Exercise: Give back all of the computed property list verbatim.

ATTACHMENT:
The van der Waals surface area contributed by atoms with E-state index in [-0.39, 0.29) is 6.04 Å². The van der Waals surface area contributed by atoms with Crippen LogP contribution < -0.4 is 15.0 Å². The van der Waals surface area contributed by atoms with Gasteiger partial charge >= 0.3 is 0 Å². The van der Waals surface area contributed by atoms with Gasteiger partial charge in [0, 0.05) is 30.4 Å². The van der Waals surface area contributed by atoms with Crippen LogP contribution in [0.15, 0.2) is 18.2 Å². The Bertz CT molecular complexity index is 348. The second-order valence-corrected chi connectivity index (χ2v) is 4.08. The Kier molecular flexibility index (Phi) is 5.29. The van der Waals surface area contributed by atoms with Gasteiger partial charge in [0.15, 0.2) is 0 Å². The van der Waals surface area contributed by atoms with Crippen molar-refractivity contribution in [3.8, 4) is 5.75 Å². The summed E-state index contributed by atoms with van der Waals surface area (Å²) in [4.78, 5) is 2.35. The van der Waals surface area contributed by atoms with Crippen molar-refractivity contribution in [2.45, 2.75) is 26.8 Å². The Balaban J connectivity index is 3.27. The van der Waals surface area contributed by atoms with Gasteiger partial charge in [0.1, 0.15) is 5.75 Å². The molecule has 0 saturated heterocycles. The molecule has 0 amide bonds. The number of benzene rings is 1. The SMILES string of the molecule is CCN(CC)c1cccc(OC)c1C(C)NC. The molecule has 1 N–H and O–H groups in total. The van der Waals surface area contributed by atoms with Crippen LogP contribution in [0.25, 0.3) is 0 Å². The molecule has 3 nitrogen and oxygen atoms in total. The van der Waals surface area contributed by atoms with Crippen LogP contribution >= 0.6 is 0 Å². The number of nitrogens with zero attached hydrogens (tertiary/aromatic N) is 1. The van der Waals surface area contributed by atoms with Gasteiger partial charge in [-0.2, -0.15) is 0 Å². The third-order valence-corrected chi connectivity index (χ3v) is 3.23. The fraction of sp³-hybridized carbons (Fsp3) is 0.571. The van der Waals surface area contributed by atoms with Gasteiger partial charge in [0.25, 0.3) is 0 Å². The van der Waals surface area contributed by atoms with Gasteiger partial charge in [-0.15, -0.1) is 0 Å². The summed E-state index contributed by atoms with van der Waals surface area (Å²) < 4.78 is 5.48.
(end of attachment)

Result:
The van der Waals surface area contributed by atoms with E-state index in [-0.39, 0.29) is 6.04 Å². The van der Waals surface area contributed by atoms with Crippen LogP contribution < -0.4 is 15.0 Å². The van der Waals surface area contributed by atoms with Gasteiger partial charge >= 0.3 is 0 Å². The van der Waals surface area contributed by atoms with Gasteiger partial charge in [0, 0.05) is 30.4 Å². The van der Waals surface area contributed by atoms with Crippen LogP contribution in [0.15, 0.2) is 18.2 Å². The Bertz CT molecular complexity index is 348. The second-order valence-corrected chi connectivity index (χ2v) is 4.08. The Kier molecular flexibility index (Phi) is 5.29. The van der Waals surface area contributed by atoms with Gasteiger partial charge in [0.15, 0.2) is 0 Å². The van der Waals surface area contributed by atoms with Crippen molar-refractivity contribution in [3.8, 4) is 5.75 Å². The summed E-state index contributed by atoms with van der Waals surface area (Å²) in [4.78, 5) is 2.35. The van der Waals surface area contributed by atoms with Crippen molar-refractivity contribution in [2.45, 2.75) is 26.8 Å². The Balaban J connectivity index is 3.27. The van der Waals surface area contributed by atoms with Gasteiger partial charge in [0.1, 0.15) is 5.75 Å². The molecule has 0 saturated heterocycles. The molecule has 0 amide bonds. The number of benzene rings is 1. The SMILES string of the molecule is CCN(CC)c1cccc(OC)c1C(C)NC. The molecule has 1 N–H and O–H groups in total. The van der Waals surface area contributed by atoms with Crippen LogP contribution in [0.25, 0.3) is 0 Å². The molecule has 3 nitrogen and oxygen atoms in total. The van der Waals surface area contributed by atoms with Crippen LogP contribution >= 0.6 is 0 Å². The number of nitrogens with zero attached hydrogens (tertiary/aromatic N) is 1. The van der Waals surface area contributed by atoms with Gasteiger partial charge in [-0.2, -0.15) is 0 Å². The third-order valence-corrected chi connectivity index (χ3v) is 3.23. The fraction of sp³-hybridized carbons (Fsp3) is 0.571. The van der Waals surface area contributed by atoms with Gasteiger partial charge in [0.25, 0.3) is 0 Å². The van der Waals surface area contributed by atoms with Gasteiger partial charge in [-0.15, -0.1) is 0 Å². The summed E-state index contributed by atoms with van der Waals surface area (Å²) < 4.78 is 5.48.